Roger Federer, Novak Djokovic Locked in a Battle for the Year-End No. 1 Ranking

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Roger Federer, Novak Djokovic Locked in a Battle for the Year-End No. 1 Ranking
Julian Finney/Getty Images

The U.S. Open has made things very interesting at the top of tennis. 

For just the second time in 10 years, neither of the top two seeds took home the title—that honour went to third-seeded Andy Murray. It leaves the top two ranked players, Roger Federer and Novak Djokovic, locked in a struggle for year-end supremacy.

Federer had gained the top spot after winning Wimbledon and needed a strong showing over the following few weeks to stand any chance of maintaining it.

Let us not forget the significance finishing the year with the ranking has always had for Federer, who has in fact never failed to retain the year-end ranking after having gained it. He chases history—aiming to tie Pete Sampras as the only man to have finished ranked No. 1 for six years.

Sampras' record will probably remain unbroken for a long time, because he held the year-end ranking six years in a row.

But six, still, must surely be Federer's goal deep in his heart.

The man who does stand a chance of equalling Pete Sampras is Novak Djokovic. He finished the rankings leader in 2011, having won just about everything but the Barclays ATP World Tour Finals.

He has had a tough time following it up, defending only his Australian Open crown, of the three he captured last year, and in losing the U.S. Open final lost quite a few ranking points, as well. 

The struggle for the No. 1 ranking begins in this post-U.S. Open period, because Federer and Djokovic enjoyed differing fortunes at this stage of 2011.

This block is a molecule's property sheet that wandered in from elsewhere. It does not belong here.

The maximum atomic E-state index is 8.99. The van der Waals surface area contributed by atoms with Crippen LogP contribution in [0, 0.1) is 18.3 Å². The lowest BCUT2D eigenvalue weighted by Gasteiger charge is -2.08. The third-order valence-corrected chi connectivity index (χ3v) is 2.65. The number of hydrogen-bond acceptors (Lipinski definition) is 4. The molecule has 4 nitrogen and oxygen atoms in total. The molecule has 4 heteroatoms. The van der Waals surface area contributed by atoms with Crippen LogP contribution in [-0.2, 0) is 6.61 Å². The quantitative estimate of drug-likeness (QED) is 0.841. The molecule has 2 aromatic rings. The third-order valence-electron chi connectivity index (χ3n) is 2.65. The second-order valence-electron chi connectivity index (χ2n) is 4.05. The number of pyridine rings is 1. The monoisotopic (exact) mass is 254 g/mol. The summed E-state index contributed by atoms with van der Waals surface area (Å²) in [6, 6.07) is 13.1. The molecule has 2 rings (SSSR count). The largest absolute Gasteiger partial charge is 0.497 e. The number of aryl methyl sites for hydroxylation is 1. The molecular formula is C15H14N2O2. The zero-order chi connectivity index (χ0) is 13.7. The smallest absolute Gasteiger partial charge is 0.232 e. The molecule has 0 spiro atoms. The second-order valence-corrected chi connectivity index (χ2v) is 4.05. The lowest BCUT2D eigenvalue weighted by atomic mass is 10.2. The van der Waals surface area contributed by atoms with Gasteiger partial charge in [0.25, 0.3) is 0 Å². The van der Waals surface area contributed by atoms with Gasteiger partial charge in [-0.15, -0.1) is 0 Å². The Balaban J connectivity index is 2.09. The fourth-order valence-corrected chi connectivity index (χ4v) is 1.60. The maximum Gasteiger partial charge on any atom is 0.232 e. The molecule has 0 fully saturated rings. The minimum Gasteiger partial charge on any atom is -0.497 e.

After losing to Djokovic in the U.S. Open semifinals last year, Federer raced away with an unbroken streak and a string of three straight titles at Basel, Paris and London. A year later, some of this success comes back to haunt him—he has some 3,000 points to defend for the rest of the season.

Djokovic's victory at the U.S. Open in 2011 saw him at the peak of his powers, but it failed to propel him any higher.

As they say, there is nowhere but down to go at the very top, and that is where Djokovic went—a stunning loss in the Basel semifinal (dropping a bagel to Kei Nishikori) was followed up by a quarterfinal withdrawal at the Paris Masters and a disappointing World Tour Finals in London, where he lost two matches (thereby marring at the last hour an impeccable season win-loss record).

He, thus, has only 560 points to defend.

Federer leads Djokovic by nearly 1,500 points at this moment, but the points differential between now and the close of the 2012 season is 1,000 points more than that.

What it means essentially is that, for Federer to remain top dog, he will have to repeat his heroics of last year and hope at the same time that Djokovic manages nothing better than a final at Basel or Paris. A lot could hinge on either man's performance at the year-end championships, where Djokovic has more than 1,000 points to gain and Federer, the same amount to lose. 

It is possible that Djokovic could go on another end-year slide, but nothing suggests in his results of late that he should have anywhere near the same reasons as last year to do so. It just makes the next Masters Series event at Shanghai all the more significant, because neither Djokovic nor Federer played there last year, and they both have much to gain there this year.

The race for the year-end No. 1 ranking is likely to be decided there and at the Barclays World Tour Finals. 

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